Northern Territory

Jun 20, 2014

Muckaty battle won, but war far from over

The Warlmanpa have successfully blocked government plans to put a nuclear waste dump on their land. But will that be the end of the story?

Image: Monica Napper

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3 comments

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3 thoughts on “Muckaty battle won, but war far from over

  1. Camille Bache

    All radioactive waste facilities are designed with numerous layers of protection to make sure that people remain protected for as long as it takes for radioactivity to reduce to background levels. Low-level and intermediate wastes are buried close to the surface. An explosion in a French nuclear waste treatment factory left one dead and injured four others. No radioactivity was released in the incident, experts say. France depends on nuclear power more than any other country in the world.

  2. Damien

    Hi Camille,

    Firstly, this case was about what level of risk from nuclear waste Traditional Owners want to accept as owners of their traditional lands. Both risk in terms of impacts from the facility on the site and surrounding area, and risk in terms of general support for the nuclear industry. This is also mediated by the complex cultural values these Traditional Owners have in this land, and their responsibilities to it.

    Its got nothing to do with how much risk you or anyone else, who does not own this land or have 10,000 years + of passed on cultural responsibility for its stewardship, thinks should be acceptable.

    Secondly, I have found that most proponents of this nuclear waste facility can be as extreme and illogical as the zealous objectors to anything nuclear, they just premise their whole view on the huge and completely false assumption that for the life of this waste (100s to 1000s of years) there will somehow magically be the will, technology, financing and resources to maintain those “layers of protection” you refer to, day in and day out without fail or human error.

    Your talking about Governments who can’t even commit funding or political will for anything beyond 3 year election cycles – and out of anything, the funding a non-economic resource like a waste which produces no return and is out of sight and mind of any politically significant popluations is going to be the first thing to be subject to complete neglect and budget cuts when things get tough.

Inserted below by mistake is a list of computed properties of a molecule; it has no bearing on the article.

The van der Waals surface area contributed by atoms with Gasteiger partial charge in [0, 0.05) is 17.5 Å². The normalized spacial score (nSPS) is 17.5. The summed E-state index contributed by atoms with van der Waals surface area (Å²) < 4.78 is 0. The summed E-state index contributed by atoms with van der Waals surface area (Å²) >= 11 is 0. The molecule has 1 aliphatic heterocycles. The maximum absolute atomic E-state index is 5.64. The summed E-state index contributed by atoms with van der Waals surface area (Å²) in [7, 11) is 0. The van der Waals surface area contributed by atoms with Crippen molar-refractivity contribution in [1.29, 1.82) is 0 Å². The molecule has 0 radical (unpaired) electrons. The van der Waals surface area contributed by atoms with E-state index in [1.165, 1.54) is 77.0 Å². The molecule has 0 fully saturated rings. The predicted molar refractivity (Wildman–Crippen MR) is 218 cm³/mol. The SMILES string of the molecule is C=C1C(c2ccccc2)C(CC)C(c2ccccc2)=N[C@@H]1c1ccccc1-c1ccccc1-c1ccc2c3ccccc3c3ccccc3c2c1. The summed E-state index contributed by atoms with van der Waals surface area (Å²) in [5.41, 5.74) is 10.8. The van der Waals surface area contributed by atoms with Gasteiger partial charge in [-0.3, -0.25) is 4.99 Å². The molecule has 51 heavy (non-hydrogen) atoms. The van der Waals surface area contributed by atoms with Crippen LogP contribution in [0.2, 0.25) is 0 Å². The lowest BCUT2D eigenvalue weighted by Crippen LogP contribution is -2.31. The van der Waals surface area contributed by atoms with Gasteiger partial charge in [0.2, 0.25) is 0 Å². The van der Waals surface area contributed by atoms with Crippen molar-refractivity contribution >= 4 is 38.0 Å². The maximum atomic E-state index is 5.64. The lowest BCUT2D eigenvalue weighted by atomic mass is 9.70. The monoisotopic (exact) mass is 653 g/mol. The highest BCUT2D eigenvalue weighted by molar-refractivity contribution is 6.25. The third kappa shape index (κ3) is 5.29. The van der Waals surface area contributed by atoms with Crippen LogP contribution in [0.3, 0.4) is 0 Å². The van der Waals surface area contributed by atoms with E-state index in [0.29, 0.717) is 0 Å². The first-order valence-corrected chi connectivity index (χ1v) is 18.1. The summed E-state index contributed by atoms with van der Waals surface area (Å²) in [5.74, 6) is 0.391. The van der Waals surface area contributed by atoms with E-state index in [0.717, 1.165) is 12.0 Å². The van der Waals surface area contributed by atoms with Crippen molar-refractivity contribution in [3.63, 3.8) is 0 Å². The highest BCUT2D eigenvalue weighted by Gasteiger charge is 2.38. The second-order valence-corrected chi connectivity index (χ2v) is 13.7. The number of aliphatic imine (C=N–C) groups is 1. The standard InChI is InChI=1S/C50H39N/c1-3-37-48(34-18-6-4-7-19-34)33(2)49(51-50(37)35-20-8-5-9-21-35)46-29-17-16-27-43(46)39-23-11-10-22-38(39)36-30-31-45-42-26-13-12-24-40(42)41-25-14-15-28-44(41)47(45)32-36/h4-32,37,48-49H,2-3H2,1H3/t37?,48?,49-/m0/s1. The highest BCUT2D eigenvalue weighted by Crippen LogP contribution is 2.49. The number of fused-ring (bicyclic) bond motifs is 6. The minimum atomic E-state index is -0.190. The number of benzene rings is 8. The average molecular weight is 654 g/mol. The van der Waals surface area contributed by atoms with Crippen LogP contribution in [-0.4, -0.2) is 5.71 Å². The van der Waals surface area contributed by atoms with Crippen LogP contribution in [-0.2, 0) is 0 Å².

I’m not saying these risks mean that we can’t have, or TOs can’t accept, nuclear waste facilities. But we have to realise that the sheer longevity of this nuclear waste means that these risks have to be seriously considered and acknowledged in making any decisions.

  3. JohnB

    This is not a good news story. The Commonwealth appears to have counted among the $12M money that would have or should have flowed in any case, so the real offer to the traditional owners could be worth far less than the headline amount.

    The waste, typically gloves, etc as stated in the article is already being stored in our cities and towns in a couple of hundred locations dotted around Australia, reportedly including ad-hoc facilities in hospital grounds and so forth.

    This appears likely to result in a lose-lose outcome. The TO’s might come away with either no facility and no payment or a smaller facility and very little payment, so their peoples receive no net benefit.

    Alternatively, business-as-usual will result in many uncoordinated repositories for low and medium grade waste to continue in the long term. This may not statistically present significant hazards for the local communities, but it certainly is not a good look.

    That still leaves us with the Lucas Heights fuel rods plus a minor quantity of high level medical and industry wastes. There are technically adequate containment and storage options for these, but the business-as-usual option is less palatable. These really need specially designed storage, such as is/was envisioned for Muckatty.

    If the fall-back proposal is to continue to hold this in drums at Lucas Heights and industrial repositories indefinitely, then the TO’s and their communities again end up with zip.

    Nobody is going to win out of this except for a group of city-based lawyers.

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